Row Level Security – Pentaho Metadata Model

Business Need
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Consider a situtation where in an organization, workers can access only those data rows that are pertinent to their department, or restricting a customer’s data access to only the data relevant to their company without changing content of business tables, and without affecting application, and regardless of how users access the data.

I use this as an example application : How to can I add security to my existing database that will limit managers to departments they manage and departments that report to those they manage regardless of how users get to the tables and what queries and reports are developed against the database?

Solution
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Pentaho Row Level Security allows us to control the results that are returned in a query based on a user’s security level.

We can specify which rows of data each User Role or User ID is allowed to retrieve from the database, based on some column of data, or combination of columns of data.

Steps
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Within the Metadata Editor, select the model to add Row Level Security to, right click on the Model, and select “Edit…”.

Row Level Security is only in effect at the Model level. Any data constraints defined below the Model Level, such in a Business Table or Business Column, is ignored and not used.

From the Model Properties dialog, select the General -> Data Constraints Property


By default, Row Level Security is not enabled. There are two forms of Row Level Security in Pentaho Metadata,

1) Global Constraint
2) Role Based Constraints.

Global Constraint

If using the Global Constraint, a single MQL Formula is used to define security for all users. In addition to the standard MQL Functions available, there are also two additional functions available.

USER() – returns the name of the current user
ROLES() – returns a list of roles the current user has.

Example of Global Constraints

This example defines that if the Role of the logged in User is “Admin” then we can access the Metadata Model, and everyone else no access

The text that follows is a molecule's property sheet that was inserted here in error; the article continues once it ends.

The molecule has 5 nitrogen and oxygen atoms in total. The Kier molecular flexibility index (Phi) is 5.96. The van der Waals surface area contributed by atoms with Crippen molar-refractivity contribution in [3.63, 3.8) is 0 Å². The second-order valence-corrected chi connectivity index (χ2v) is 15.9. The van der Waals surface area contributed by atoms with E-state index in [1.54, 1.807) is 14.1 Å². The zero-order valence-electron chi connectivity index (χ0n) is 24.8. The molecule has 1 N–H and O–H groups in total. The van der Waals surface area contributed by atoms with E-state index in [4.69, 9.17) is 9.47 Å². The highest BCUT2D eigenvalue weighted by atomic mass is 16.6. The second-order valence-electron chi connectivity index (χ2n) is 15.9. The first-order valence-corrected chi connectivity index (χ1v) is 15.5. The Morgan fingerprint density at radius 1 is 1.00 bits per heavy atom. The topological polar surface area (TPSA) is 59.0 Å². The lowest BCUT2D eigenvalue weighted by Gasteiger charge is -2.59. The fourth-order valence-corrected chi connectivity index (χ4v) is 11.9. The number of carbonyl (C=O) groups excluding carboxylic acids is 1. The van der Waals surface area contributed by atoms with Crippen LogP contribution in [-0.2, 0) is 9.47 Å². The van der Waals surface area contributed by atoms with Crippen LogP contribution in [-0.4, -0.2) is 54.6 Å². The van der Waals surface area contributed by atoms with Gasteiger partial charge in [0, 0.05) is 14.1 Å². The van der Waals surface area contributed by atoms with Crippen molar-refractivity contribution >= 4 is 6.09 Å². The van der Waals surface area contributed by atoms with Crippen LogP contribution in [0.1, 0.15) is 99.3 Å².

IN(“Admin”; ROLES())

Below example defines to show data only for the user that is logged in, which is similar to adding where clause in SQL (where USERNAME = ‘Admin’ )

IN([business_table.business_column]; USER())

Role Based Constraints

If using Role Based Constraints, the Metadata engine determines which MQL constraints apply to the current user and apply them to the current query. Constraints may be added for each Role and User within a system.
If zero constraints match a user and their roles, no data is returned by the MQL query. If more than one constraint applies to a user, then the constraints are OR’ed together to determine row visibility.

Example of Role Based Constraints

This example defines an MQL Formula for three different roles. The Admin Role has full row visibility, the Sales and Engineering Roles may only see data that joins to rows with their particular department. (The syntax is [business_table.business_column] = value).

Role           | Constraint
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Admin        | TRUE()
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Sales          | [BT_OFFICE.BC_DEPARTMENT]=”Sales”
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Engineering | [BT_OFFICE.BC_DEPARTMENT]=”Engineering”

Note

Row Level Security Constraints are applied at the MQL Layer. The Business Columns referenced in the MQL Security Constraints will be resolved down to SQL Table Columns. The Tables which contain column references included in security constraints will be joined to our query, based on the relationships defined in the Business Model. It is recommended that we do not use outer joined business columns for the purposes of security constraints